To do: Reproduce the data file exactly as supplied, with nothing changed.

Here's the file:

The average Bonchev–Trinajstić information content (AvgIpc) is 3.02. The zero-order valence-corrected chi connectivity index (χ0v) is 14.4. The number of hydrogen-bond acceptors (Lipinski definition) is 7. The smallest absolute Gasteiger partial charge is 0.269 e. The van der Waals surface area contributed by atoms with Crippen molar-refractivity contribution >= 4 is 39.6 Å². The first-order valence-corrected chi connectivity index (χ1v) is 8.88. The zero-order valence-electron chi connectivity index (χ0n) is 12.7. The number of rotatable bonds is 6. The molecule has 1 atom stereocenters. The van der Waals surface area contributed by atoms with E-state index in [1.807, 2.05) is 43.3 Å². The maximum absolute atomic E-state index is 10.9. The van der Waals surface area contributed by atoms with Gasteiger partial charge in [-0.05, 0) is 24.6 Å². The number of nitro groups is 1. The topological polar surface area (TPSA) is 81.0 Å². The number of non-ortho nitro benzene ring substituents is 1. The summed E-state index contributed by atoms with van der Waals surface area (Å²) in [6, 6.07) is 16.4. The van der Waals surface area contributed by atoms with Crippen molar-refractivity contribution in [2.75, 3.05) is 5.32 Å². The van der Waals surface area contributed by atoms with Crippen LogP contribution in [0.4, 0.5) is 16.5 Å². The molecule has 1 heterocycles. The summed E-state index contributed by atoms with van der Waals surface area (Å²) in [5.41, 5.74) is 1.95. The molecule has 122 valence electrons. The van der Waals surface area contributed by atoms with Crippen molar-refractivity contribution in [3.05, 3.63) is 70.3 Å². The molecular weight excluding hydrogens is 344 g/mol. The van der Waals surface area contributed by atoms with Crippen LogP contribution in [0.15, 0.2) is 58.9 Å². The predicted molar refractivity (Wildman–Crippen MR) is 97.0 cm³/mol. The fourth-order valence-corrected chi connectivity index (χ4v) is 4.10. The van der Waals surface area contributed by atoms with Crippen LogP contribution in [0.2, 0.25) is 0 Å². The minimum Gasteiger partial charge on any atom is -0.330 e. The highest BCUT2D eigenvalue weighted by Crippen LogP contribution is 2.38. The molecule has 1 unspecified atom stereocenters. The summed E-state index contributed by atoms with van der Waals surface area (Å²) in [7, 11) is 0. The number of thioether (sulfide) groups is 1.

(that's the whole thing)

The average Bonchev–Trinajstić information content (AvgIpc) is 3.02. The zero-order valence-corrected chi connectivity index (χ0v) is 14.4. The number of hydrogen-bond acceptors (Lipinski definition) is 7. The smallest absolute Gasteiger partial charge is 0.269 e. The van der Waals surface area contributed by atoms with Crippen molar-refractivity contribution >= 4 is 39.6 Å². The first-order valence-corrected chi connectivity index (χ1v) is 8.88. The zero-order valence-electron chi connectivity index (χ0n) is 12.7. The number of rotatable bonds is 6. The molecule has 1 atom stereocenters. The van der Waals surface area contributed by atoms with E-state index in [1.807, 2.05) is 43.3 Å². The maximum absolute atomic E-state index is 10.9. The van der Waals surface area contributed by atoms with Gasteiger partial charge in [-0.05, 0) is 24.6 Å². The number of nitro groups is 1. The topological polar surface area (TPSA) is 81.0 Å². The number of non-ortho nitro benzene ring substituents is 1. The summed E-state index contributed by atoms with van der Waals surface area (Å²) in [6, 6.07) is 16.4. The van der Waals surface area contributed by atoms with Crippen molar-refractivity contribution in [2.75, 3.05) is 5.32 Å². The van der Waals surface area contributed by atoms with Crippen LogP contribution in [0.4, 0.5) is 16.5 Å². The molecule has 1 heterocycles. The summed E-state index contributed by atoms with van der Waals surface area (Å²) in [5.41, 5.74) is 1.95. The molecule has 122 valence electrons. The van der Waals surface area contributed by atoms with Crippen molar-refractivity contribution in [3.05, 3.63) is 70.3 Å². The molecular weight excluding hydrogens is 344 g/mol. The van der Waals surface area contributed by atoms with Crippen LogP contribution in [0.15, 0.2) is 58.9 Å². The predicted molar refractivity (Wildman–Crippen MR) is 97.0 cm³/mol. The fourth-order valence-corrected chi connectivity index (χ4v) is 4.10. The van der Waals surface area contributed by atoms with Crippen LogP contribution in [0.2, 0.25) is 0 Å². The minimum Gasteiger partial charge on any atom is -0.330 e. The highest BCUT2D eigenvalue weighted by Crippen LogP contribution is 2.38. The molecule has 1 unspecified atom stereocenters. The summed E-state index contributed by atoms with van der Waals surface area (Å²) in [7, 11) is 0. The number of thioether (sulfide) groups is 1.